Back in November 2013, Prospect Park amended its lawsuit against ABC by demanding more than $95 million in damages following what it claims was the network’s scheme to create a “mega soap” after ABC utilized characters from “One Life to Live” on “General Hospital.”
According to court documents from the time, Prospect Park alleged ABC convinced the company to allow “GH” to “borrow” certain “OLTL” characters in a limited, short-term capacity. But, as brought to light by Prospect Park’s original lawsuit, the plaintiff said that “even before the ink dried on the parties’ agreement, ABC began unilaterally changing key storylines and themes, literally killing some ‘OLTL’ characters and deeply integrating others into the ‘GH’ landscape, all to create a mega soap of ‘GH’ behind Prospect Park’s back.” Following Prospect Park’s claims, ABC has now filed an official response, reports The Hollywood Reporter.
Per the publication, in ABC’s response the network says, “Here, Prospect Park is not asking this Court to resolve an unsettled question by interpreting the Agreement.” They add, “Instead, it is doing the exact opposite: asking this Court to rewrite the contract to unsettle something that parties have already firmly determined — the term of the License.”
Citing Prospect’s claims in its lawsuit that the network was planning a “mega soap,” which resulted in ABC to go “so far as to induce the actors who had been playing some of the more popular characters on ‘OLTL’ to sign secret, exclusive, multi-year contracts with ABC — all without a word to Prospect Park,” which the company says was done to allegedly “limit or prevent the actors’ return to ‘OLTL’ once Prospect Park exercised its options rights,” ABC says Prospect Park never complained. “To the contrary, Prospect Park exercised its Option for both ‘OLTL’ and ‘AMC’ in December 2012, and the parties subsequently entered into two additional amendments to the License Agreement, which each extended Prospect Park’s time to begin production of the shows and gave ABC continuing use of the ‘OLTL’ characters on ['General Hospital'].”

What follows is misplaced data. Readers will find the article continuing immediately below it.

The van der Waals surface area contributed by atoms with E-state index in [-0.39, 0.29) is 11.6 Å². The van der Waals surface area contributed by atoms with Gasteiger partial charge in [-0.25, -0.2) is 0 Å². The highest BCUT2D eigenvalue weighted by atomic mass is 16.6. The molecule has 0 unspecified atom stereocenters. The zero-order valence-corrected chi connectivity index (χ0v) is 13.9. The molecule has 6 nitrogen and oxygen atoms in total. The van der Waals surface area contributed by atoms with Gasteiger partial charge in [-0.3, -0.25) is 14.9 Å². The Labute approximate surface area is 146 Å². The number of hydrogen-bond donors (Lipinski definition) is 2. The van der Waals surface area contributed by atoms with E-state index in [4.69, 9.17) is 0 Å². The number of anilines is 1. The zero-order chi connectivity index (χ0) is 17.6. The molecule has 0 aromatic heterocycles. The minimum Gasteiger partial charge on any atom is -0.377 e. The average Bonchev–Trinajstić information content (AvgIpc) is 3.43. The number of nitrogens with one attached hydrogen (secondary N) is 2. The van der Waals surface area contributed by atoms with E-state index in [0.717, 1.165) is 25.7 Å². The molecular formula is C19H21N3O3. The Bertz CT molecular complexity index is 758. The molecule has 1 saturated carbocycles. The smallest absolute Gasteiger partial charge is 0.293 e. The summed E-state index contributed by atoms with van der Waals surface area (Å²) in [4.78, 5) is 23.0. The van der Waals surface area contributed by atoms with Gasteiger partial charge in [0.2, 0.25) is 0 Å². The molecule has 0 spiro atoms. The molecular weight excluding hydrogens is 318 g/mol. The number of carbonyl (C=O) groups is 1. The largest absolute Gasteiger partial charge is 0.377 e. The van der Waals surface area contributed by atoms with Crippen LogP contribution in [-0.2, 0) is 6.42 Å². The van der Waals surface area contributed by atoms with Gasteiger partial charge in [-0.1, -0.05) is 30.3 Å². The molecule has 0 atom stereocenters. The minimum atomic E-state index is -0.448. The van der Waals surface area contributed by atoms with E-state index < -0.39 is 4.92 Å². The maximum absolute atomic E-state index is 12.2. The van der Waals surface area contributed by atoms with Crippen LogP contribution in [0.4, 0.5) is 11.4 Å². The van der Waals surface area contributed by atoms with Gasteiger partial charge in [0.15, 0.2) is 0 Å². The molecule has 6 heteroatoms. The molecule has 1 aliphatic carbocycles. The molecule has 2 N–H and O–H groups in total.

With much speculated about the terms of said license, the network revealed that its agreement with Prospect Park allowed Prospect rights to both “OLTL” and “All My Children” for up to 15 seasons of 12 calendar months unless the company ceased production for 18 consecutive months. As you’ll recall, production officially ended on “One Life to Live” in September 2013 when Prospect announced via an LA Times report that it would fully concentrate its time and effort (as a result of its lawsuit against ABC) on “AMC.” Sadly, the company unofficially put “AMC” on hiatus as well when in November 2013 actors from the soap tweeted that production had been “canceled.”
Should Prospect fail to produce a new episode of either series after the 18 month period, rights to each would therefore revert back to ABC. THR notes that the network wants Prospect’s lawsuit “ridded of a license extension demand,” which Prospect asked for despite its demand to no longer have to pay any licensing fees to the network during the duration of the lawsuit.
Fore more on ABC’s response, click here.